There’s a lot of advice out there about writing descriptions. About keeping them to a minimum, about making sure they don’t cut into the action, about not over-painting a picture.
It’s all well and good, and has valid points. BUT, knowing how to write a long, detailed, poignant description is still a very important skill! You won’t know what to cut out without knowing what to put in in the first place. And who better to learn from than the masters?
The greatest description writer of all time, in my humble opinion, was Charles Dickens. Reading him can get cumbersome at times, but oh, how lovely his cumbersome writing is!
Take this passage here: “The place through which he made his way at leisure was one of those receptacles for old and curious things which seem to crouch in odd corners of this town and to hide their musty treasures from the public eye in jealousy and distrust. There were suits of mail standing like ghosts in armor here and there, fantastic carvings brought from monkish cloisters, rusty weapons of various kinds, distorted figures in china and wood and iron and ivory: tapestry and strange furniture that might have been designed in dreams. The haggard aspect of the little old man was wonderfully suited to the place; he might have groped among old churches and tombs and deserted houses and gathered all the spoils with his own hands. There was nothing in the whole collection but was in keeping with himself; nothing that looked older or more worn than he.” – The Old Curiosity Shop
What an image! The shop lives and breathes in our minds, leaping out to us from the page, drawing us inward. Dickens did not simply lay out all the items in the shop, and then describe the old man. He used the items to reflect the old man, and the old man to reflect the items. He made them seem one and the same, as if removing one from the other we do harm to both. Which of course happens later in the book, and is all the more heart-wrenching because of the image he has planted in our minds at the very beginning. The old curiosity shop is curious not so much in itself, but in it’s inhabitants. And Dickens conveys all of this in one paragraph.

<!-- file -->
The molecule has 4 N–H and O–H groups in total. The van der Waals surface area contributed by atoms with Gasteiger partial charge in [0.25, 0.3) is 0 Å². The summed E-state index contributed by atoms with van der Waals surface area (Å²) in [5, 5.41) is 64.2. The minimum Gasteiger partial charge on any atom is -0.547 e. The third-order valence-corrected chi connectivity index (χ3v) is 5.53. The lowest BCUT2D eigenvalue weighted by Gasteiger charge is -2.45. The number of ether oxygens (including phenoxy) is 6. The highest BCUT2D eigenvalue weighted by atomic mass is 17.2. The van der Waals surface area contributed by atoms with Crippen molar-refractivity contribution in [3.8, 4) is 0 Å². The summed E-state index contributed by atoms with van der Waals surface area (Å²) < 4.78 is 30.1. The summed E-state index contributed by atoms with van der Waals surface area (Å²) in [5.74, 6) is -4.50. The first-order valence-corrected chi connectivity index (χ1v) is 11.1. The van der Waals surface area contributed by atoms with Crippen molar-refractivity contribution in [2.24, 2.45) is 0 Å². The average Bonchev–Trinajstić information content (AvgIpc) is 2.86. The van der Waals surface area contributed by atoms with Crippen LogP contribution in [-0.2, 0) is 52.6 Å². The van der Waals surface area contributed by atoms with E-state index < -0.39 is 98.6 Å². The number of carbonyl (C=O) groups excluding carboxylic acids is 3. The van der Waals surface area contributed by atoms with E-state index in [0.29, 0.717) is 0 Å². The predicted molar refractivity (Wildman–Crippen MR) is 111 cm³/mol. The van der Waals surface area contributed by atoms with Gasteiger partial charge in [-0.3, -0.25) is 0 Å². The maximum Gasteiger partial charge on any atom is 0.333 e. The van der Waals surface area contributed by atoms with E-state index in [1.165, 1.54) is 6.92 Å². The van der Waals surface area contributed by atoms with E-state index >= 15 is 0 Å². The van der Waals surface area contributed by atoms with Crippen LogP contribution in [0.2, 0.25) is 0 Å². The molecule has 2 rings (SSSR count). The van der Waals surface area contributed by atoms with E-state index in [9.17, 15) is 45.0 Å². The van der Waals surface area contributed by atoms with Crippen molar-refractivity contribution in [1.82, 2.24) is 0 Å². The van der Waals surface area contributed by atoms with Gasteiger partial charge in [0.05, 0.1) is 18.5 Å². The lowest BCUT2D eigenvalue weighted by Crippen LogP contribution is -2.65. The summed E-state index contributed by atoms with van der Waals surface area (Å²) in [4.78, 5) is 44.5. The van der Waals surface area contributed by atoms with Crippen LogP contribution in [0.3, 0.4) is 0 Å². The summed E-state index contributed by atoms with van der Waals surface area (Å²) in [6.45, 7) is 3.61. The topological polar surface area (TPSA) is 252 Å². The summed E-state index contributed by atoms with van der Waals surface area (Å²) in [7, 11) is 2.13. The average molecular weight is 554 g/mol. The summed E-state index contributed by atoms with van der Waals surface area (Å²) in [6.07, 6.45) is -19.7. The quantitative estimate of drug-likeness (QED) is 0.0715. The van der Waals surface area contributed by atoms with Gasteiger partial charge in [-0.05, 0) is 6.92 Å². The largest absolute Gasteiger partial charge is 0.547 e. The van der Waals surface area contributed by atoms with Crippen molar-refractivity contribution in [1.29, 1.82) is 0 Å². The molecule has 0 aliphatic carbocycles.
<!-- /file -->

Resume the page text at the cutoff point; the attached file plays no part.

Take this next passage as well, which is one of my favorites: “Monseigneur, one of the great lords in power at the Court, held his fortnightly reception in his grand hotel in Paris. Monseigneur was in his inner room, his sanctuary of sanctuaries, the Holiest of Holiests to the crowd of worshipers in the suite of rooms without. Monseigneur was about to take us chocolate. Monseigneur could swallow a great many things with ease and was by some few sullen minds supposed to be rather rapidly swallowing France; but, his morning’s chocolate could not so much as get into the throat of Monseigneur, without the aid of four strong men besides the Cook.” – A Tale of Two Cities
What a ritual! It goes on for several more paragraphs, detailing exactly how he takes his chocolate. Aside from a few comments about what other people think of him, we are able to form a picture of the Monseigneur simply by watching him eat chocolate. He makes a ritual out of it, as if it were a celebration of the mass, or some other liturgy. Amid all the squalor that we see in other parts of the book, this is a revolting spectacle of decadence, and yet, Dickens never tells us how revolting it is. He lets the actions speak for themselves.
Dickens is a true master of description. His characters come so to life, but if you’ve ever watched a BBC miniseries reproduction of his books, you know that they are the most true reproductions of any book you’ve ever seen. His villains are hatable, is heroes lovable, his side characters mysterious, lovable and gross all at once. I highly recommend that you pick up a page of Dickens, notice the details that he draws upon, and then try to describe the room you are in with as much detail. Reflect on the characters and personalities of the people who decorated the room, or left their things in it. Allow the surroundings to speak of the characters, and you will become a Master Descriptive Narrator!